Were humans in Banff and Macduff 3,000 years ago, or even earlier?  It seems they must have been and even back then had an appreciation for the beauty of our countryside.

One of the pieces of evidence, about a mile south of today’s Banff Bridge, as a small island in the middle of a large field, there are a few stones, lying at all angles.  Today, none can be said to be truly upright.

The first found written record of these doesn’t appear until 1780, described by Thomas Pennant as “several large stone pillars, tending to form a semi-circle, and are doubtless the remains of a Druid temple.”  Unfortunately there was no accompanying drawing!  The idea of a “Druid” temple, often associated with sacrifices “in honour of immortal gods” was a theory applied to stone circles through to the mid-nineteenth century.

An in-depth survey was conducted in 1903 by Mr Fred Coles and reported in the 1906 Proceedings of the Society of the Antiquaries of Scotland.  By this time only two stones were left standing, and an inspection suggested only one of these was in it’s original position – which seems to be the stone most upright today.

Gaveny Brae stone circle drawn 1903

Mr Coles concludes that this used to be a recumbent stone circle, ie one stone lying horizontally, with an upright at each end of it – as many such circles can be found in the northeast of Scotland.  Unfortunately the Gaveny Brae circle has had stones removed and has been much damaged from “a deplorable want of respect” over the centuries in agricultural districts, a sad fact which Mr Coles much laments.

The position of the site is on a level part of a ridge looking north along the Deveron valley to the Moray Firth – from visiting the site it would seem likely the position was specifically chosen.  In 1901 the artist Robert Allan painted the view from seemingly the position of the stone circle, which is very comparable to a more modern view (this one with one stone in shot):

Banff Bridge, Robert Allan, 1901

The pillar of smoke or steam just to the right of centre in the Robert Allan painting being a train at Banff Bridge station!

The Royal Commission on the Ancient and Historical Monuments of Scotland published their detailed review of all the stone circles in north east Scotland in 2011 in their book “Great Crowns of Stone”.  By this time the Gaveny Brae stone “circle” is so unlike a circle it is relegated to an eight word reference in “Other Monuments”!

As to the real uses of these “Stonehenges of the north”, perhaps we shall never know.  It seems that their use changed over time after being places of worship and sometimes burial sites in the Bronze Age, but less respected as times changed.  There is much discussion in the papers of the Banffshire Field Club (available on line) on this subject.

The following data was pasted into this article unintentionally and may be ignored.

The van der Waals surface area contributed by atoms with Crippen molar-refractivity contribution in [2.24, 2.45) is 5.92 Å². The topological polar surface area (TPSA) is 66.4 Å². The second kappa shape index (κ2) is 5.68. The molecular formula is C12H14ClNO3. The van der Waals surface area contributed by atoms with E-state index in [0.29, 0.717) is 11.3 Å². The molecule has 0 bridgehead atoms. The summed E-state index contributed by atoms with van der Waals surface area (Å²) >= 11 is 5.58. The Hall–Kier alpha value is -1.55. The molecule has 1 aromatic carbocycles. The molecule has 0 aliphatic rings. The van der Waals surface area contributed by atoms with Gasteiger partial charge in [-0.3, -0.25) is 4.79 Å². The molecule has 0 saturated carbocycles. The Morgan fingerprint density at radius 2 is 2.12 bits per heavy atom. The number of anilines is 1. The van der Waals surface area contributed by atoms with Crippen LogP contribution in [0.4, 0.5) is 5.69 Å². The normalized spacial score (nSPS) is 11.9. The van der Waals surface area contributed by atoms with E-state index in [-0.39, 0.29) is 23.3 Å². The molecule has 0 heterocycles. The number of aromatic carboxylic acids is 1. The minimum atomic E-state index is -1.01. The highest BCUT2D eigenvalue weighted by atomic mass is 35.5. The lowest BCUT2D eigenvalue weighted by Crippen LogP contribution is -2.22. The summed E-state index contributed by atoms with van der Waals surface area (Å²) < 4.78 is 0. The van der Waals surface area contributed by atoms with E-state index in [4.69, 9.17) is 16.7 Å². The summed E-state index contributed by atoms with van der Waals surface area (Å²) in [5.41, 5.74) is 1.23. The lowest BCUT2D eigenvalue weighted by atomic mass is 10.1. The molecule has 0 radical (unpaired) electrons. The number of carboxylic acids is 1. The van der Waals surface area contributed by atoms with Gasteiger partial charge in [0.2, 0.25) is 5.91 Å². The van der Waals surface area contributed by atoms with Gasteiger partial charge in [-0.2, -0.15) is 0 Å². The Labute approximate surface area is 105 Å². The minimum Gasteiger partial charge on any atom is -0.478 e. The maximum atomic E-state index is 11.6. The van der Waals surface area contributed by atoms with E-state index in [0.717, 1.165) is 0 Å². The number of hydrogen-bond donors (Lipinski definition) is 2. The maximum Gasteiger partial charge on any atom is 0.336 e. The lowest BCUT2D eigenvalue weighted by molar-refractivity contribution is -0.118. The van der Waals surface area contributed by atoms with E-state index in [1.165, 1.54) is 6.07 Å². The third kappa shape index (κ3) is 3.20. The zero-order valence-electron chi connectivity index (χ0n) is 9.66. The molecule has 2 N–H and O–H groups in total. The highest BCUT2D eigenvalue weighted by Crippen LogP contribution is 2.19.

If you are looking to visit the site, on the latest Explorer and Landranger Ordnance Survey maps the Gaveny Brae stone circle is marked as just “Standing Stone”, south of the Distillery; on the previous “1 inch” maps it was labelled “Cairn Circle”, although the obvious mound is believed to be just the result of farming, and not a burial cairn.

On the plus side, at least the Gaveny Brae site is known and marked and visible; another reported stone circle at the top of what is today Strait Path in Banff, the last stone of which was reported as the “Grey Stone”, is supposedly buried beneath the pavement!

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Banffshire Year Book 1893

There are six pages of small print about Banff in the Banffshire Year Book of 1893, starting with the unproven fact that it was made a burgh by Malcolm Canmore, who died in 1093.  It lists local bequests: “Misses Russell’s bounty provides £12 a year to each of 20 old women belonging to the town”. There was then a Town Council, with a provost, three bailies, a treasurer, a dean of guild, and four councillors, a town clerk and his deputy and a chamberlain. There was a burgh court, and harbour trustees, a school board, and an educational trust. There were two private schools for girls. There were ten solicitors, and five banks. There were six ministers, and they add the officials of the Bible Society, the Young Men’s Christian Association, and the Shipwrecked Mariners’ Society. 

How did people spend their time? There was a Literary Society, with a library of 6000 books, a Mutual Improvement Society, there were Science and Art Classes, a choral society, a draughts club, and an amateur dramatic society. If you were energetic, there was a lawn tennis club, a skating and curling club, two cricket clubs, a football club, a fox terrier coursing club, a golf club, and a gun club. There were 104 men in the Rifle Volunteers, and another 73 in the Volunteer Artillery.

There is about half a page of small print on five different categories of freemasons, listing all their officials, the scribe, the inner guard, the sojourner. There were also the United Oddfellows. If you were kindhearted you might help with the dispensary and soup kitchen.

There was a Danish Vice-consul, and they list 25 ships based at Banff. The biggest was the 303-ton Vigilant, the smallest the 16-ton Arab Maid. There is a very complicated list of the last posting time to and from every local hamlet: “Itlaw runner reaches end of walk at 9.35, leaves 12.10 and reaches Banff 2.20pm”.

There is a complete list of the resident Parliamentary voters, all male, of course, all 442 of them, with their trades. By then the franchise was wide enough to include labourers and postboys, several fishermen with ‘tee-names’, and a linen hawker. In the six pages there are women teachers mentioned, and the accompanist to the choral society, but otherwise this seemed a male world.